To test whether individuals performed significantly above chance in a condition, irrespective of whether the group on average succeeded in doing so, we compared individual performance over the course of each experiment against chance by means of a Binomial test. A Binomial test is an exact statistical test that provides the probability (p) that for a certain total number of games(n), a certain amount of wins (k) or more are to be expected by chance. For the present case of 1/3 chance, the (one-sided, as learning can be expected to improve performance) p-value is thereby given to . Since 10 tests have to be performed in each condition, we refer to a result as "significant", only if the p-value is below 0.005, corresponding to a Bonferroni-corrected alpha-level of 5%.
3.1: Players can readily exploit opponent’s pupil signal, but most require instruction
3.1.1: Average performance.
Ten players competed against the original unedited movies of the opponents’ games, including the original "rock"-"paper"-"scissors" audio track and the corresponding video of their left eye (Movie S1). When no instruction was given regarding the pupil (naïve-eye condition), their average performance was indistinguishable from chance (Figure 4, dark blue; t(9) = 0.73, p = 0.48). When the same 10 players repeated the experiment with instruction to look for the maximum pupil dilation ("informed-pupil"), their performance improved to significantly better than both chance (Figure 4, red; t(9) = 4.56, p = 0.001) and performance in the naïve-eye condition (t(9) = 3.03; p = 0.01).
A group of 10 new players also performed clearly above chance when they were presented movies of the “reconstructed pupil” represented by an expanding/constricting black disk on gray a background (Movie S2), (Figure 4, magenta; t(9) = 7.71, p = 3.02x10-5). This condition merely served to test whether participants were not exploiting any potentially useful signals other than the pupil. As observers performed as well as in the “instructed-pupil” condition in the absence of all other cues, this suggests that the pupil is at least as informative as in combination with other facial information.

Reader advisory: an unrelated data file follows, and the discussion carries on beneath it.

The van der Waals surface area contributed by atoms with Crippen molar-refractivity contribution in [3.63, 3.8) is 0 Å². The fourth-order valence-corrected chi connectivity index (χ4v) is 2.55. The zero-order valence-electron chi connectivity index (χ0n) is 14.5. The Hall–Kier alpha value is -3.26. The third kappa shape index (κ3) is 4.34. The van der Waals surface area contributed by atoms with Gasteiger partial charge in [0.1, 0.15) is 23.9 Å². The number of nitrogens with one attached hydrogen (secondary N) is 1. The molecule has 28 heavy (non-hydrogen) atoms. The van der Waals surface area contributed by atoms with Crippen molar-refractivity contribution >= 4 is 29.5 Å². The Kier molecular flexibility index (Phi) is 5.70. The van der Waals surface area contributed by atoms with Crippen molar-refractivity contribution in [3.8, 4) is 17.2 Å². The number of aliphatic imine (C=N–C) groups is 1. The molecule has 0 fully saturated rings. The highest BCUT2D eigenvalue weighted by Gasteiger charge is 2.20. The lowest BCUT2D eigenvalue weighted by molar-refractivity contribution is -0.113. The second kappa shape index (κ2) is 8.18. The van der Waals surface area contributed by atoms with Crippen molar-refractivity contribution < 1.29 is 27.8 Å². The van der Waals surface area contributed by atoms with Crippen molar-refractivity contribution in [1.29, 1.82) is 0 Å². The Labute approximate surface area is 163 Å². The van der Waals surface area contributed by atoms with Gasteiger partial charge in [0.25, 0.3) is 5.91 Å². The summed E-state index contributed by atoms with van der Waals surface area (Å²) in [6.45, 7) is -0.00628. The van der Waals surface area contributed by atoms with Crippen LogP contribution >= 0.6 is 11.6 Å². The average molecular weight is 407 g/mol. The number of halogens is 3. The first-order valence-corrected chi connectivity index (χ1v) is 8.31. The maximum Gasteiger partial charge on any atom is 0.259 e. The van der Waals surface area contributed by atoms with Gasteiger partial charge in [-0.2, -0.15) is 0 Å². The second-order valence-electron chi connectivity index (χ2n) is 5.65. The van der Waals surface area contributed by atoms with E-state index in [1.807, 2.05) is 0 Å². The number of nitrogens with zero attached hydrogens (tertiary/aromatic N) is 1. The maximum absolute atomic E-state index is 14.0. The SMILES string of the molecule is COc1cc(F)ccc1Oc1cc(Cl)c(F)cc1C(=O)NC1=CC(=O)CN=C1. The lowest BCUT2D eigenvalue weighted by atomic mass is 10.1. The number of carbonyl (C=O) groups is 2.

To ensure that none of the players could exploit any possible sequential order of the opponent’s choices, in all conditions the order of games had been randomized. To further ensure that there was no possible strategy involved, we tested 5 players of each player group in an additional control condition ("no eye"), in which only the audio track was presented for the identical collection of games tested in the previous conditions. In the absence of any visual information, performance was indistinguishable from chance (t(9) = 0.46, p = 0.66, Figure 4, green) and significantly worse than in the "informed-eye" (t(18) = 4.45, p = 3.10x10-4) and the "reconstructed-pupil" (t(18) = 7.09, p = 1.32x10-6) conditions, but indistinguishable from the naïve-eye condition (t(18) = 0.86, p = 0.40). This control verified that there was indeed no information beyond the video signal that was being exploited by players.
3.1.2: Individual performance.